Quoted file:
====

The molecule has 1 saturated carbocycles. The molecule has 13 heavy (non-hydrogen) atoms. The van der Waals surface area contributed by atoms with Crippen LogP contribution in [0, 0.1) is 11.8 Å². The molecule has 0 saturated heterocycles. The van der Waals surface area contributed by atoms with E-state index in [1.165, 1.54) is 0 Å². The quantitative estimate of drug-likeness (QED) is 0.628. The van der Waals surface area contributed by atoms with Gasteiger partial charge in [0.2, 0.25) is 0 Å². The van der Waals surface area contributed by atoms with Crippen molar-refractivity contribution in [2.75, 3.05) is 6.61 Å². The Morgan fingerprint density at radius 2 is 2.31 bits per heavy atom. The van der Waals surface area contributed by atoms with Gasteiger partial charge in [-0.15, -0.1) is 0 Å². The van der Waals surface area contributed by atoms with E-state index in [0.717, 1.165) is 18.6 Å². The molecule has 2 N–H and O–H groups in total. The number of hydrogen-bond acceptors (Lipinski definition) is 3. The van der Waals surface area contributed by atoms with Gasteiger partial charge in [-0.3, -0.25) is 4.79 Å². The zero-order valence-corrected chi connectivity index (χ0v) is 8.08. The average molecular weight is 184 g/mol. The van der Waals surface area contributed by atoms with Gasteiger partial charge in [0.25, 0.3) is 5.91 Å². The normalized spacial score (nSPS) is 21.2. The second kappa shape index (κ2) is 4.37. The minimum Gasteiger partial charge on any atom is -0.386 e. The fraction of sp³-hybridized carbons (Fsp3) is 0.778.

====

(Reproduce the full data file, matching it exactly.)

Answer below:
The molecule has 1 saturated carbocycles. The molecule has 13 heavy (non-hydrogen) atoms. The van der Waals surface area contributed by atoms with Crippen LogP contribution in [0, 0.1) is 11.8 Å². The molecule has 0 saturated heterocycles. The van der Waals surface area contributed by atoms with E-state index in [1.165, 1.54) is 0 Å². The quantitative estimate of drug-likeness (QED) is 0.628. The van der Waals surface area contributed by atoms with Gasteiger partial charge in [0.2, 0.25) is 0 Å². The van der Waals surface area contributed by atoms with Crippen molar-refractivity contribution in [2.75, 3.05) is 6.61 Å². The Morgan fingerprint density at radius 2 is 2.31 bits per heavy atom. The van der Waals surface area contributed by atoms with Gasteiger partial charge in [-0.15, -0.1) is 0 Å². The van der Waals surface area contributed by atoms with E-state index in [0.717, 1.165) is 18.6 Å². The molecule has 2 N–H and O–H groups in total. The number of hydrogen-bond acceptors (Lipinski definition) is 3. The van der Waals surface area contributed by atoms with Gasteiger partial charge in [-0.3, -0.25) is 4.79 Å². The zero-order valence-corrected chi connectivity index (χ0v) is 8.08. The average molecular weight is 184 g/mol. The van der Waals surface area contributed by atoms with Gasteiger partial charge in [0.25, 0.3) is 5.91 Å². The normalized spacial score (nSPS) is 21.2. The second kappa shape index (κ2) is 4.37. The minimum Gasteiger partial charge on any atom is -0.386 e. The fraction of sp³-hybridized carbons (Fsp3) is 0.778.